After the introductions with guides and my partner for the day sorted I was on my way, the slow walk from the Chac to the Pangas. It was without doubt a morning made in heaven as the journey meandered through the maze of mangroves and lagoons then finally onto the flats. What seemed an endless expanse of flats coupled with a diverse array of bird and wildlife helped heighten the anticipation. I could only draw an imaginary comparison as to what I felt that morning to a football player walking out at packed Wembley stadium in front of their adorning supporters.
The scene was set and what a backdrop it was, I was fully prepared and ready to go, it was now up to me. I opened the fly boxes so my guide could take a look and dare I say he was like a kid in a candy shop. He spent very little time in selecting his fly of choice, a Skinny Shrimp Tan. Throughout the week lightweight patterns with rubber legs seemed to be the go to choice for Bonefish for all of the guides I spent time with.
I moved up to the bow of the Panga and Christian was poling us through the flats, Choucho the second pair of eyes. These guys have eyes like hawks not only on the flats but in the deeper water and can see permit or the tell-tale signs of bonefish from a great distance. I was convinced during the week that Costa had developed a pair of glasses for these guys that enabled them to lock onto the fish. But as I know all too well its time on the water and being one with your environment and quarry that is the key.
The first few shoals of bonefish were extremely spooky but taking our time through the water the eagle eyes came across a small shoal of about a dozen or so fish. They were tucked tight into the margins, Christian poled us slowly into position and the instructions came almost immediately “Bonefish 3 oclock 45ft”, it was into a strong headwind as to be expected so every ounce of my casting experience came to the fore. I didn’t want to let this opportunity pass me by as well. I landed the fly a good five feet to the left of them, bang on as they were slowly moving right to left and I knew I’d hit the money with the acknowledgment of the guides . Choucho puts his hand out and stops me from the retrieve and whispers “wait wait”, then as the fly settled a puff of sand was the trigger. “Strip strip strip” the bones were locked on.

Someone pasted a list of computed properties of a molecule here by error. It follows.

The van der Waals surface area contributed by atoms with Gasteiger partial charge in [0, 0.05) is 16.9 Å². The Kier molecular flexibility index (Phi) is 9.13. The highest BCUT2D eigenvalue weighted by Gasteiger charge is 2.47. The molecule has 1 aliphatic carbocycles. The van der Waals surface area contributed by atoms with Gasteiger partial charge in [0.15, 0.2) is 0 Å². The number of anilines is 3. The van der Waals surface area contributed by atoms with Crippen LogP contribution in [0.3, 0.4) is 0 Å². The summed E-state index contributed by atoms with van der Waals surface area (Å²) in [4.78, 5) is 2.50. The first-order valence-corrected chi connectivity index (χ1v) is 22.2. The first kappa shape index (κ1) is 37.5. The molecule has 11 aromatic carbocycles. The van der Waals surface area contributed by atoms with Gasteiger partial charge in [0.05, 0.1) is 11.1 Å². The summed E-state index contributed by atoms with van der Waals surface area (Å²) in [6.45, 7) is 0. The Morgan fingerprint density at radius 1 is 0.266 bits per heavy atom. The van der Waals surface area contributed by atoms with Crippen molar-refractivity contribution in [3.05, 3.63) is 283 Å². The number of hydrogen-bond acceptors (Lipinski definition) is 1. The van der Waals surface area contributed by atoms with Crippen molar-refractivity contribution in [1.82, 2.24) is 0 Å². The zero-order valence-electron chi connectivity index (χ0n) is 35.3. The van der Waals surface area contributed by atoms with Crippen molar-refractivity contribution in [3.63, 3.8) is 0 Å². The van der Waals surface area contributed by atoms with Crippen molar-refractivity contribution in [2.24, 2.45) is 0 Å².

In the back of my mind I had a voice “remember to strip strike, remember to strip strike, remember to strip strike” almost like a slow beating drum time and time again. Then bang the Skinny Shrimp was engulfed with gusto and hell yes did I remember to strip strike! Talk about screaming reels, no You Tube video or magazine article can prepare you for what is about to happen. This fish took off at a rate of knots and in a blink of an eye had me down to the backing, when I gained some semblance of order I had it under control and eventually enjoyed the fight. It’s not just one run these fish take but several and finally after an unbelievable scrap my first bonefish was landed, knees and hands still shaking a quick mug shot and back.